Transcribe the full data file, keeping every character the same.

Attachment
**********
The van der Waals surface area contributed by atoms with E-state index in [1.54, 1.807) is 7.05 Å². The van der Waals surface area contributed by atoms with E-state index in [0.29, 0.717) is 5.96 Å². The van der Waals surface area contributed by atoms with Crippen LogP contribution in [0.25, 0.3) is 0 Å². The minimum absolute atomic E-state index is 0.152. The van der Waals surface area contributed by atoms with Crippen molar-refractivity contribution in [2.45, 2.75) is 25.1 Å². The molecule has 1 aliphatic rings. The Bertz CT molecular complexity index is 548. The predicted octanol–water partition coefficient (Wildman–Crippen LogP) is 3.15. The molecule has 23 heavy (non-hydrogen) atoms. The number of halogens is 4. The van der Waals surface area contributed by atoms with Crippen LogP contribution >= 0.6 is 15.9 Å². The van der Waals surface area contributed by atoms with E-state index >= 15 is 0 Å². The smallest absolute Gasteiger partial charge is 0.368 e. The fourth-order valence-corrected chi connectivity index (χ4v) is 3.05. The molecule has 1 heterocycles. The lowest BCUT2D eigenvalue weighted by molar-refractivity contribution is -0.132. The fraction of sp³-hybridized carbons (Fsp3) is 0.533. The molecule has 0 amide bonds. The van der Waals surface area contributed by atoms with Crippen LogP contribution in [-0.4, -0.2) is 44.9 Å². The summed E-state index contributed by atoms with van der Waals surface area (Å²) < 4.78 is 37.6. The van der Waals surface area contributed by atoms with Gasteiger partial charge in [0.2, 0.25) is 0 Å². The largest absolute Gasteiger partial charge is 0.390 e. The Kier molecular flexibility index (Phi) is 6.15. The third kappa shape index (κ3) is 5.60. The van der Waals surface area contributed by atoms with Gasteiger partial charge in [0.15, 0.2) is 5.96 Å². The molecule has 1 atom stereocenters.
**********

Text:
The van der Waals surface area contributed by atoms with E-state index in [1.54, 1.807) is 7.05 Å². The van der Waals surface area contributed by atoms with E-state index in [0.29, 0.717) is 5.96 Å². The van der Waals surface area contributed by atoms with Crippen LogP contribution in [0.25, 0.3) is 0 Å². The minimum absolute atomic E-state index is 0.152. The van der Waals surface area contributed by atoms with Crippen molar-refractivity contribution in [2.45, 2.75) is 25.1 Å². The molecule has 1 aliphatic rings. The Bertz CT molecular complexity index is 548. The predicted octanol–water partition coefficient (Wildman–Crippen LogP) is 3.15. The molecule has 23 heavy (non-hydrogen) atoms. The number of halogens is 4. The van der Waals surface area contributed by atoms with Crippen LogP contribution >= 0.6 is 15.9 Å². The van der Waals surface area contributed by atoms with E-state index >= 15 is 0 Å². The smallest absolute Gasteiger partial charge is 0.368 e. The fourth-order valence-corrected chi connectivity index (χ4v) is 3.05. The molecule has 1 heterocycles. The lowest BCUT2D eigenvalue weighted by molar-refractivity contribution is -0.132. The fraction of sp³-hybridized carbons (Fsp3) is 0.533. The molecule has 0 amide bonds. The van der Waals surface area contributed by atoms with Crippen LogP contribution in [-0.4, -0.2) is 44.9 Å². The summed E-state index contributed by atoms with van der Waals surface area (Å²) < 4.78 is 37.6. The van der Waals surface area contributed by atoms with Gasteiger partial charge in [0.2, 0.25) is 0 Å². The largest absolute Gasteiger partial charge is 0.390 e. The Kier molecular flexibility index (Phi) is 6.15. The third kappa shape index (κ3) is 5.60. The van der Waals surface area contributed by atoms with Gasteiger partial charge in [0.15, 0.2) is 5.96 Å². The molecule has 1 atom stereocenters.